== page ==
Being an avid traveler, I look for the best deals possible before putting together an itinerary. Best deals may be a subjective term, but to me, best deals are those that bring you closest to the local way of life, authentic, meaningful, personal and of course affordable. My short holiday to Saigon was no different. Months before the holiday, I spent many hours diving into Lonely Planet’s ThornTree Forum, reading reviews on TripAdvisor and flipping through guidebooks at a local bookstore.
We (my husband and I) started in Saigon, exploring the city by foot, meandering through alley ways, dodging many motorcycles and slurping bowls of pho. The city is a web of concrete block building with streets filled with endless traffic. There was a settled city chaos to it. We decided to escape from the creeping frenzy for something more tranquil, we chose Can Tho.
Being the largest city sharing the Mekong Delta, life at Can Tho pretty much depended on the waterways. Long tail boats, sampans and large wooden vessels carrying bricks and sand traversed the river daily. Squatter houses built with wooden planks and aluminum sheets lined the sides of small canals. Little doors in their shacks opened to the Mekong river and women went about their daily chores; washing dishes, clothes and bathing their children. Little ones played and swam in the same river.
I began to wonder about sanitary and hygiene issues and about waste water disposal in the city. My questions didn’t linger on without an answer. To my surprise, I met a familiar face, Ms. Xuan Thu Vo who happened to be the general manager of the hotel we were staying at – Victoria Can Tho. We had met at ITB Asia’s Responsible Tourism event in 2011 where she gave a talk at one of the clinics.
Inspiring and unexpected finds
I soon learned that Victoria Can Tho is perhaps the only hotel within the Can Tho vicinity to have a proper waste water treatment facility. Sadly, most of the hotels peppered along the Mekong river discharges their waste water straight into the river. For Victoria Can Tho, they realized earlier on that it was essential for them to do their part in minimizing pollution to the already threatened waterway.
Yearly in September, the hotel organizes a fun-day out with activities focused on environment education and awareness. “Green Day” as they call it brings together students from the local tourism school, staff and guests for a river clean up. Hundreds of participants head out from the hotel in a convoy of 50 boats to clean 200km radius of the Mekong delta. During the clean up, the participants also engage with the local community and educate them about proper waste disposal methods. In 2011, between two to three tonnes of garbage were collected. Clearly there is much to be done.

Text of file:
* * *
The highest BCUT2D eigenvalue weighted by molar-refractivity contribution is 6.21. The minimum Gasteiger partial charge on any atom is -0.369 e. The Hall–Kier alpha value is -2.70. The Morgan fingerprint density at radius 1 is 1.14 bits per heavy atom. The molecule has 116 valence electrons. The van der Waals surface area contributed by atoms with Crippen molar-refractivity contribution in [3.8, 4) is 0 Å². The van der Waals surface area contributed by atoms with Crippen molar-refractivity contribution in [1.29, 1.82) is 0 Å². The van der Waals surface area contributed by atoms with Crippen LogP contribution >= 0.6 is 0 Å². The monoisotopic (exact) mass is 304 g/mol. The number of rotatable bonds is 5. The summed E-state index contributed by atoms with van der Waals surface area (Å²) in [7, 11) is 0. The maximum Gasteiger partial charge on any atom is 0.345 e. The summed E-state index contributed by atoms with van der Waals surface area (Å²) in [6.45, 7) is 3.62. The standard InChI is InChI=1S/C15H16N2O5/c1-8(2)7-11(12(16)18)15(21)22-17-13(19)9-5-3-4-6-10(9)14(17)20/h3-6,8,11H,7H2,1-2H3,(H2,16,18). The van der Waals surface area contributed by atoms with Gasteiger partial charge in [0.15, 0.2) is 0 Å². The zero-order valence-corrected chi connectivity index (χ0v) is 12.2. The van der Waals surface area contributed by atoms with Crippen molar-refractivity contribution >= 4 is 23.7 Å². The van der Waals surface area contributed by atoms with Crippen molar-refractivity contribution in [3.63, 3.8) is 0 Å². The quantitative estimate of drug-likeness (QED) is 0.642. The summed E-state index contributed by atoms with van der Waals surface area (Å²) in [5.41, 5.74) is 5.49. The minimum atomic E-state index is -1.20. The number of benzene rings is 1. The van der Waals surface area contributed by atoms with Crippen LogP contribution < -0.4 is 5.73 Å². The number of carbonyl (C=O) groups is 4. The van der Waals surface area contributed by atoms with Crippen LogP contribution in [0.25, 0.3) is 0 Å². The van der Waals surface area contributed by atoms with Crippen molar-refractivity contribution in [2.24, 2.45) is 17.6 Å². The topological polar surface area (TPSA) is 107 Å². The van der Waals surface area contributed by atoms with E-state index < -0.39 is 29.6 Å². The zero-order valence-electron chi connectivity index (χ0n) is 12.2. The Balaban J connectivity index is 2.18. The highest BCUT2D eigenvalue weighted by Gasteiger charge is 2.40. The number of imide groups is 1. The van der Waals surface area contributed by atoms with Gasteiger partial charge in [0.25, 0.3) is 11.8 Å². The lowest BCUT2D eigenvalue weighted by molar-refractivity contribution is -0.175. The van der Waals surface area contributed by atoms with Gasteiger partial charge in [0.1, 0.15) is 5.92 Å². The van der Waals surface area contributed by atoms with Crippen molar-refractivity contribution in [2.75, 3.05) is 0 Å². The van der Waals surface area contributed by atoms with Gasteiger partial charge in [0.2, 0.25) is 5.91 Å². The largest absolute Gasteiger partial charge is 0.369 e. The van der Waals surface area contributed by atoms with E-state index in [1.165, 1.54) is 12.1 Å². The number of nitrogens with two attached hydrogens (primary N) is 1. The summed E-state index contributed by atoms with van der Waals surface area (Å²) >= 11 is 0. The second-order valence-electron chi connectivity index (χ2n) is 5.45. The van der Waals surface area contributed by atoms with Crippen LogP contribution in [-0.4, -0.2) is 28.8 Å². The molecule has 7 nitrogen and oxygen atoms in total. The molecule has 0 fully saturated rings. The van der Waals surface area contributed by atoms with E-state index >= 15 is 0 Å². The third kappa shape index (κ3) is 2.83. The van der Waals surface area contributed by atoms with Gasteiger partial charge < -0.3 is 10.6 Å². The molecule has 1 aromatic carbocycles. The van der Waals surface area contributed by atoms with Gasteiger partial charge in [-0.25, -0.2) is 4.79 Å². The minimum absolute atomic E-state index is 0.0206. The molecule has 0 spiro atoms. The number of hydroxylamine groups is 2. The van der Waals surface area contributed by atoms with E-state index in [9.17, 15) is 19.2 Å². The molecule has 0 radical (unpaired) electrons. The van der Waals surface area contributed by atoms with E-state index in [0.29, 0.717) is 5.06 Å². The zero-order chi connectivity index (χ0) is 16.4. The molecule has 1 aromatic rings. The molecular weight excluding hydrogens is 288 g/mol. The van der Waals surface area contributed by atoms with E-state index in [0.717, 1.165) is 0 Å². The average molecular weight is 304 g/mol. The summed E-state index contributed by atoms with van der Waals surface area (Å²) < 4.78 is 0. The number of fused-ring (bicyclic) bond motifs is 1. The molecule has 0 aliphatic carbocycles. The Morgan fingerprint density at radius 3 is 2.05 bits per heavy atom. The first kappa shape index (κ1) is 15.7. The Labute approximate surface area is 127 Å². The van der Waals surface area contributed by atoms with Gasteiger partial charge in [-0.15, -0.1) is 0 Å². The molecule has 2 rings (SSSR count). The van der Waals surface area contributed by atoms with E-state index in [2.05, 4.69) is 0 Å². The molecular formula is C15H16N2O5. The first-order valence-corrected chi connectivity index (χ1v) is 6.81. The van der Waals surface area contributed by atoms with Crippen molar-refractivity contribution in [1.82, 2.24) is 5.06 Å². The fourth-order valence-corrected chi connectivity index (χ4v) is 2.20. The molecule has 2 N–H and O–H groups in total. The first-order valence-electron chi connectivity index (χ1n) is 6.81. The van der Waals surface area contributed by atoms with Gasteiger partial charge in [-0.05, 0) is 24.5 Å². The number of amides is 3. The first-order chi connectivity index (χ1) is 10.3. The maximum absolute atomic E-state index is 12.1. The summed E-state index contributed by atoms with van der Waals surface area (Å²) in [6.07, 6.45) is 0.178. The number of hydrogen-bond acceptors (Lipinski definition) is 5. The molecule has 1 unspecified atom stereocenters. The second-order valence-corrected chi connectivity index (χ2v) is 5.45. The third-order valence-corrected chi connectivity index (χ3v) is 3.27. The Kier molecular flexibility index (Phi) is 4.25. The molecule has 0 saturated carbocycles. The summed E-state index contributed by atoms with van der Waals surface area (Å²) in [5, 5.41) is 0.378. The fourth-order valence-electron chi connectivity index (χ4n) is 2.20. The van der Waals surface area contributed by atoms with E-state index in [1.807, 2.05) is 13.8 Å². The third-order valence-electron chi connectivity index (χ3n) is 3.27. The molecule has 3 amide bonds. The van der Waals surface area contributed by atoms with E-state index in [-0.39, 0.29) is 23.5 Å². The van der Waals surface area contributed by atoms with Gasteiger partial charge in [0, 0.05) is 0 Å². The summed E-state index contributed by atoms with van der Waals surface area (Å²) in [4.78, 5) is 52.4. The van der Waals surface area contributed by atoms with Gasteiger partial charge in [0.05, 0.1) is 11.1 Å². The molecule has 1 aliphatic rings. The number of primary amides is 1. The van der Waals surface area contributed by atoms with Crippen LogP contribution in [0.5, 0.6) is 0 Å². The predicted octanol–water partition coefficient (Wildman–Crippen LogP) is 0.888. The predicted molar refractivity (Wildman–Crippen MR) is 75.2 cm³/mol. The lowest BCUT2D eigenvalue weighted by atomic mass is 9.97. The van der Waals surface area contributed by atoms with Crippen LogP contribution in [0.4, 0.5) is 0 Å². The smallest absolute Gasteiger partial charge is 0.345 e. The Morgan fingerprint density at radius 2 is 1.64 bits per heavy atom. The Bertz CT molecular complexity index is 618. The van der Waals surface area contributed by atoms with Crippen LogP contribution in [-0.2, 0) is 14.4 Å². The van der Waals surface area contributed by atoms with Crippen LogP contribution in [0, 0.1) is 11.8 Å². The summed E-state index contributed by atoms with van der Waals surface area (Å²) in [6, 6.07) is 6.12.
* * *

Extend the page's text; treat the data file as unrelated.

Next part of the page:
Reaching and impacting communities
As we chatted on, it soon became clear that the hotel also had a heart for surrounding communities. Entrenched in the hard-to-forget history of the Vietnam War, the country, till today still suffers from it. For farmers, their fields remain barren from bomb ridden soil and for some the signs are extremely telling, in the form of disfigured limbs, deformed facial features and handicapped in many ways from the effects of Agent Orange, a highly hazardous compound of dioxin that infiltrated forests, farms and rivers during the war.
A special school in Can Tho called Future School was set up by the government to provide victims of Agent Orange a fair chance of education. The hotel funded the school in kind for five years amounting to USD1,200 per year. This included teaching materials, equipment and furniture. After 2009, the hotel continues to support the school via donations collected from guests.
The hotel also does a lot in preserving the culture and heritage of Can Tho. Daily tours are offered to guests to visit the Cai Rang floating market. Here locals buy their vegetable and fruits, haggling for better prices while their boats bobble on the water, pho sellers dish out steaming bowls of noodles and coffee makers whip up refreshing ice coffee for hungry shoppers and the occasional tourist. Cai Rang is also where the hotel buys most of its fresh produce from.
I also learned that there is little food waste from the hotel’s restaurant as they do a good job in keeping the buffet spread to a minimal selection with only the best offered to guests. This result in ‘clean sweeps’ in the buffet line and compliments from guests for the great food quality. Other times when there is excess, the hotel sends it to pig farms.
My chat with Ms. Xuan Thu Vo proved to be more than a good catch up. I headed back to my suite after that and found a little surprise awaiting me. On the table was a brown woven bag filled with hill rice, a colourful woven pouch with fragrant jasmine tea and a bottle of homemade mango jam. These were gifts from all over Can Tho, the woven bags are handmade by women from the Cham minority, the mango jam was a house specialty and the rice and tea were handpicked from local plantations.
What an incredible experience it was…
(Written by: Deborah Chan. Photos by: Terence Ooi)